Termites, Reticulitermes hesperus
The eastern subterranean termite is the most common termite species in Colorado. Termites are either blind or have poor vision and spend most of their lives under soil or within mud tubes. These soft-bodied insects live in colonies organized into a caste system, in which individuals are responsible for certain tasks such as protection, reproduction, and acquiring food. Colonies can have well over 1 million members with a foraging range over 0.5 acres.
The appearance of an individual termite depends on species and caste. Queen and king termites are the largest individuals in a colony. Queens are especially large with bloated bodies that limit their mobility. Soldier and worker castes of the east subterranean termite are about 0.6-1.9 cm (0.25-0.75 inches) long, unpigmented, and do not have wings. Soldiers have heads that are larger and often darker than the heads of workers. Kings, queens, workers, and soldiers are usually difficult to spot since they remain within the colony.
Winged (alate) termites are usually produced in great numbers in the spring or fall when they leave the parent colony to mate and establish a new colony. The wings are broken off once a new colony forms. When seen indoors, winged termites indicate that an infestation is present. While winged termites resemble carpenter ants, there are several characteristics that distinguish winged termites from winged forms of household ants. Termites have antennae that are straight and resemble beads on a string, a broad waist that is not constricted, and two pairs of wings that are the same size. For comparison, winged ants have elbowed antennae, a constricted waist, and a pair of wings that differ in size.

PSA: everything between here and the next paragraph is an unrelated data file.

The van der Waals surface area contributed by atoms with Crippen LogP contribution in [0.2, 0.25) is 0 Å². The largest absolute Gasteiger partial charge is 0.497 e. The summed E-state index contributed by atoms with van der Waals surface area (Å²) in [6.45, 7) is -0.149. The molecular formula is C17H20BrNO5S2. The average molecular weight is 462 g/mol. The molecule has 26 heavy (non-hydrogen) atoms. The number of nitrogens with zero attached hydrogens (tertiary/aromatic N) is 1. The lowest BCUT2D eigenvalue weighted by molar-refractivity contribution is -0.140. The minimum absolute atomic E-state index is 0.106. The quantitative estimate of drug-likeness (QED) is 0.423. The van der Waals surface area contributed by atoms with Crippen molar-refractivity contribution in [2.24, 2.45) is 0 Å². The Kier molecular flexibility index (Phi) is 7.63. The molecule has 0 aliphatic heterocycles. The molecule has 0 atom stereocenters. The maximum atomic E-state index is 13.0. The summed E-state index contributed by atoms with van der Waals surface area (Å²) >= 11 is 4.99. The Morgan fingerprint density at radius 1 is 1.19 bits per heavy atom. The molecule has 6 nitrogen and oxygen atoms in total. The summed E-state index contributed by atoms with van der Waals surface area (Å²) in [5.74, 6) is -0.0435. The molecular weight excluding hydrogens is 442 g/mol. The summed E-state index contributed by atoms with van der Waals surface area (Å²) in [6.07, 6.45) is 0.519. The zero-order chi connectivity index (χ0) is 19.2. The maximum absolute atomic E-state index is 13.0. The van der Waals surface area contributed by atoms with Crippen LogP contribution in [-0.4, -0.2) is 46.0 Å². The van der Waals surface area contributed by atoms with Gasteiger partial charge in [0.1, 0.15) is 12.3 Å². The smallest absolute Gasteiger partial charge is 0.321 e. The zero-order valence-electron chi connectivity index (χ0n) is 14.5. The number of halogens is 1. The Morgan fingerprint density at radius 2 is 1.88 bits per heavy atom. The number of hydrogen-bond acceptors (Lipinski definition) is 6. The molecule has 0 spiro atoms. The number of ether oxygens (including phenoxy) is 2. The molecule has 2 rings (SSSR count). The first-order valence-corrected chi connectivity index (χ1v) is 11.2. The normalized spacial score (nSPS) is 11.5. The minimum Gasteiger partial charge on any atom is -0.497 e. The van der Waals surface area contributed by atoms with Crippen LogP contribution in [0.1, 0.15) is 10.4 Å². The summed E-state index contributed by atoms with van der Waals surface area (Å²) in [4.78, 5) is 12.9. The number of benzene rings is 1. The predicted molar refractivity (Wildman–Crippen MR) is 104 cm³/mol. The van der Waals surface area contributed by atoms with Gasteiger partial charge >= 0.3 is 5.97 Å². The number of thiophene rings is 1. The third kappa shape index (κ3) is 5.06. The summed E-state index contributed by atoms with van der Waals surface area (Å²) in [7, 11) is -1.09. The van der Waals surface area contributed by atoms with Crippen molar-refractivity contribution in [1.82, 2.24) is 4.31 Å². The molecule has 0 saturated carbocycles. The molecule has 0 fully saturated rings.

- The presence of winged termites indicates that an infestation is present. Winged termites have straight antennae, two pairs of wings that are similar in size, and a thick waist that is not constricted.
- To prevent infestations, avoid placing wooden structures in contact with soil. Remove all waste wood from the property and seal cracks in the building’s foundation or plumbing to reduce the availability of entry sites.
- It is recommended to hire a certified pesticide applicator for termite infestations. Chemical treatments are available as liquid barriers and baits. Termite infestations are slow to build, and treatments can be effective if applied as soon as the infestation is detected.
Worker of the eastern subterranean termite, the most problematic termite species in Colorado. Termites feed on decaying wood and live in colonies with a caste system. Over $5 billion is spent on termite management in the United States each year. Image credit: Joseph Berger, Bugwood.org
Soldier caste of eastern subterranean termite. Note the large, dark head in comparison with the image of worker castes. Image credit: Gary Alpert, Harvard University, Bugwood.org
Illustration of a winged termite (top) and winged ant (bottom). Winged termites have straight antennae, a thick waist, and two pairs of wings that are the same size. Image credit: USDA Forest Service, USDA Forest Service, Bugwood.org
Swarm of eastern subterranean termites on a tree. Image credit: Jeff Weidhaas, Bruce Terminix, Bugwood.org